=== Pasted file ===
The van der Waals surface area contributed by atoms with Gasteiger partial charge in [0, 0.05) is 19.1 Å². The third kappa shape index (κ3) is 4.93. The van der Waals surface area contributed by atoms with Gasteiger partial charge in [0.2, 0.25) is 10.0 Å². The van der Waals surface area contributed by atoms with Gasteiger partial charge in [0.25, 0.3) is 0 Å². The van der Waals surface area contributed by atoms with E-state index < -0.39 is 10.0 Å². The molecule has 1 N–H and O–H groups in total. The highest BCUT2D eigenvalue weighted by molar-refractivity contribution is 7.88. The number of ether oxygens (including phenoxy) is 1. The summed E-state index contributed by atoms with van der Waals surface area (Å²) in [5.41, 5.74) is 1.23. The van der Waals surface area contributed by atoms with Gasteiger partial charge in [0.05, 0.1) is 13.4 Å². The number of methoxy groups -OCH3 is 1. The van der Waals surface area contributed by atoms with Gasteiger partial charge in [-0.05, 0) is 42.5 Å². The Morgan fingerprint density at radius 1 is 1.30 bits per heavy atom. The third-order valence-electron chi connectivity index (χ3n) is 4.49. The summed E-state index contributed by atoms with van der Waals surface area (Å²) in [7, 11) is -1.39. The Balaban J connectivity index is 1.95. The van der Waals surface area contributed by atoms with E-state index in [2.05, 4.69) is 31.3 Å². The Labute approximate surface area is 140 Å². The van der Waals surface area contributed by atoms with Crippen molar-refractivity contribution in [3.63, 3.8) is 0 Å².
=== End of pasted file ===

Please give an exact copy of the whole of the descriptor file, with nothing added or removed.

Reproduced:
The van der Waals surface area contributed by atoms with Gasteiger partial charge in [0, 0.05) is 19.1 Å². The third kappa shape index (κ3) is 4.93. The van der Waals surface area contributed by atoms with Gasteiger partial charge in [0.2, 0.25) is 10.0 Å². The van der Waals surface area contributed by atoms with Gasteiger partial charge in [0.25, 0.3) is 0 Å². The van der Waals surface area contributed by atoms with E-state index < -0.39 is 10.0 Å². The molecule has 1 N–H and O–H groups in total. The highest BCUT2D eigenvalue weighted by molar-refractivity contribution is 7.88. The number of ether oxygens (including phenoxy) is 1. The summed E-state index contributed by atoms with van der Waals surface area (Å²) in [5.41, 5.74) is 1.23. The van der Waals surface area contributed by atoms with Gasteiger partial charge in [0.05, 0.1) is 13.4 Å². The number of methoxy groups -OCH3 is 1. The van der Waals surface area contributed by atoms with Gasteiger partial charge in [-0.05, 0) is 42.5 Å². The Morgan fingerprint density at radius 1 is 1.30 bits per heavy atom. The third-order valence-electron chi connectivity index (χ3n) is 4.49. The summed E-state index contributed by atoms with van der Waals surface area (Å²) in [7, 11) is -1.39. The Balaban J connectivity index is 1.95. The van der Waals surface area contributed by atoms with E-state index in [2.05, 4.69) is 31.3 Å². The Labute approximate surface area is 140 Å². The van der Waals surface area contributed by atoms with Crippen molar-refractivity contribution in [3.63, 3.8) is 0 Å².